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Don Martin

Donald "Don" Martin (May 18 1931January 6 2000) was an American cartoon artist whose best-known work appeared in MAD magazine from 1956 to 1988.

Early years

Don Martin was born on May 18 1931 in Paterson, New Jersey. He studied Illustration and Fine Art at Newark's Fine Arts and Industrial Arts College between 1949 and 1951, and subsequently graduated from the Pennsylvania Academy of the Fine Arts in Philadelphia in 1952. In 1953, he worked briefly as a window trimmer and frame maker, before taking on a role providing paste ups and mechanicals for various offset printing clients and beginning his career as freelance cartoonist and illustrator. Martin's work first appeared in MAD in September 1956.

Career with MAD Magazine

Martin often was billed as "MAD's Maddest Artist." Whereas other features in MAD, recurring or otherwise, typically were headed with pun-filled "department" titles, Martin's work always was headed with only his name—"Don Martin Dept."—further fanfare presumably being unnecessary. At his peak, each issue of MAD typically carried three Martin strips of one or two pages each.

Although Martin's contributions invariably featured outrageous events and sometimes outright violations of the laws of space-time, his strips typically had unassuming generic titles such as "A Quiet Day in the Park" or "One Afternoon at the Beach". In one four-panel gag, titled "One Night in the Miami Bus Terminal," a man approaches a machine labelled "CHANGE." He inserts a dollar bill and the machine changes him into a woman. In another gag, a man is flattened by a steamroller, but is saved by the timely intervention of concerned passersby, who folds him into a paper airplane and throws him towards the nearest hospital.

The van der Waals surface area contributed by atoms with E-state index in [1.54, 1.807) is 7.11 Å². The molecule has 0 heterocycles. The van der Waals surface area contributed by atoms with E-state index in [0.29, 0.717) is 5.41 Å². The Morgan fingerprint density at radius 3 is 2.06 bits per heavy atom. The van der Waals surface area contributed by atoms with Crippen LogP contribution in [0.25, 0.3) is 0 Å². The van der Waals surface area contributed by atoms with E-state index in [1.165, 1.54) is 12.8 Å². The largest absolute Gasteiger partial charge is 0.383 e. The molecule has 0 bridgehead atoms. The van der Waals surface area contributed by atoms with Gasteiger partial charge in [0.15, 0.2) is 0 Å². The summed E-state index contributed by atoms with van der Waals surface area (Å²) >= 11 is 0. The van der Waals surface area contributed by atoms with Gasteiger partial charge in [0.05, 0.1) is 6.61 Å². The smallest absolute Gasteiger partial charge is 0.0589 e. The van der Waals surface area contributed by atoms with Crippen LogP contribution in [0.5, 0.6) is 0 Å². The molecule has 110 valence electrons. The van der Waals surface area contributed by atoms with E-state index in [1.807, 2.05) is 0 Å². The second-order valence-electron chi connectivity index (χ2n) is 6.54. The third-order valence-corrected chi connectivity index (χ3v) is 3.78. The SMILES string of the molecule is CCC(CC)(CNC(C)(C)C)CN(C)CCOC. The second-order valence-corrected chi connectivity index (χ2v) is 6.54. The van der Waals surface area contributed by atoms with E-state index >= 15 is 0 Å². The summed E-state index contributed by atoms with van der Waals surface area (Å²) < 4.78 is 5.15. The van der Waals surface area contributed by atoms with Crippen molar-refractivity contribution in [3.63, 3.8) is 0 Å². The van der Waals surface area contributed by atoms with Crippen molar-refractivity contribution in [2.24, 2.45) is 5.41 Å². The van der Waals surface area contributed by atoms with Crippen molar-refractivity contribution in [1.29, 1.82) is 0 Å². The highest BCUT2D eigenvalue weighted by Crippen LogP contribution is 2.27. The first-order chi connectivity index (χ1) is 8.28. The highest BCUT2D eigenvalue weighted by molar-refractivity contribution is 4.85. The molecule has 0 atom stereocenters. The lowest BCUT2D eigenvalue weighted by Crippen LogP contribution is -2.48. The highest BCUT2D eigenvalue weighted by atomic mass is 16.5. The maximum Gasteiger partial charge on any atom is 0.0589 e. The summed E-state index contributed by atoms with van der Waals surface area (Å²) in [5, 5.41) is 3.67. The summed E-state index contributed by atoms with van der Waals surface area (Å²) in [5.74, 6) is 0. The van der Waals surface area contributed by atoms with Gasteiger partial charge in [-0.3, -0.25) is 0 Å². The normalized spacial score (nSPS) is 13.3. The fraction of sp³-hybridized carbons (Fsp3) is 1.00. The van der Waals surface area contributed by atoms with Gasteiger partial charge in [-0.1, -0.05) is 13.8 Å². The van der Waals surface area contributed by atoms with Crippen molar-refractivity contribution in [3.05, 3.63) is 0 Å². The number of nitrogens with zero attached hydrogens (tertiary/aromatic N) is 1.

Martin, who was a member of both the National Cartoonists Society and "GAG", the Graphic Artists Guild, was regarded as a quiet man who enjoyed relaxing on the beach near his home in Miami (from which he would send his work in to the MAD offices in New York City). Reportedly, he liked slipping into the backgrounds of photographs tourists would take of each other, so when their films were developed they would wonder who the strange man was. Fellow MAD contributor Sergio Aragonés had the same impish habit.

Style and technique

Martin's immediately recognizable drawing style (which featured bulbous noses, and the famous "hinged foot") was loose, rounded, and filled with broad slapstick. His inspirations, plots and themes were often bizarre and at times bordered on the berserk. In his earliest years with MAD, Martin used a more jagged, scratchy line. But his style evolved, settling into its familiar form by 1964. It was typified by a sameness in the appearance of the characters (the punchline to a strip often was emphasized by a deadpan take with eyes half open and the mouth absent) and by an endless capacity for newly coined, onomatopoetic sound effects, such as "BREEDEET BREEDEET" for a croaking frog or "FAGROON klubble klubble" for a collapsing building. His characters often had ridiculous, rhyming names such as Fester Bestertester, Fonebone (which was expanded to Freenbean I. Fonebone in at least one strip), or Lance Parkertip, Noted Notary Public. In this middle period he created some of his absurdist classics- for example "National Gorilla Suit Day"- in which a hapless suburbanite is repeatedly assaulted by (inter alia) a gorilla dressed in various disguises.

His work probably reached its peak of quality and technical detail in the late 1960s and early 1970s. In later years, particularly during the 1980s, he let other people write most of his gags, most notably Duck Edwing.

Break with MAD